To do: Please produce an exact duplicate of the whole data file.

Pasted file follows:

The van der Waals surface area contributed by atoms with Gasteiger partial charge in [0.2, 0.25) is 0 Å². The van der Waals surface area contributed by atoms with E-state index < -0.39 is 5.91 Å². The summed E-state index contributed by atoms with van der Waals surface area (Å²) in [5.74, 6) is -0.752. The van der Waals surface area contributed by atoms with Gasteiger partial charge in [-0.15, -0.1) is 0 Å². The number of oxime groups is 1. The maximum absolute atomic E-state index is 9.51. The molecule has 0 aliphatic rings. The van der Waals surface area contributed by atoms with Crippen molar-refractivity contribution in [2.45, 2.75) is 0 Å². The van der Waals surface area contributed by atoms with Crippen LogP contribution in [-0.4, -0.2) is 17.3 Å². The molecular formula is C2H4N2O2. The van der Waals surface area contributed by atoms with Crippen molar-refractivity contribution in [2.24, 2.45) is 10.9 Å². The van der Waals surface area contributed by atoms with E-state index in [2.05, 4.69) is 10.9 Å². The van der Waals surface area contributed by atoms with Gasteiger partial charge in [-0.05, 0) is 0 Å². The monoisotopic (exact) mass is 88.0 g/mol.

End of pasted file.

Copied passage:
The van der Waals surface area contributed by atoms with Gasteiger partial charge in [0.2, 0.25) is 0 Å². The van der Waals surface area contributed by atoms with E-state index < -0.39 is 5.91 Å². The summed E-state index contributed by atoms with van der Waals surface area (Å²) in [5.74, 6) is -0.752. The van der Waals surface area contributed by atoms with Gasteiger partial charge in [-0.15, -0.1) is 0 Å². The number of oxime groups is 1. The maximum absolute atomic E-state index is 9.51. The molecule has 0 aliphatic rings. The van der Waals surface area contributed by atoms with Crippen molar-refractivity contribution in [2.45, 2.75) is 0 Å². The van der Waals surface area contributed by atoms with Crippen LogP contribution in [-0.4, -0.2) is 17.3 Å². The molecular formula is C2H4N2O2. The van der Waals surface area contributed by atoms with Crippen molar-refractivity contribution in [2.24, 2.45) is 10.9 Å². The van der Waals surface area contributed by atoms with E-state index in [2.05, 4.69) is 10.9 Å². The van der Waals surface area contributed by atoms with Gasteiger partial charge in [-0.05, 0) is 0 Å². The monoisotopic (exact) mass is 88.0 g/mol.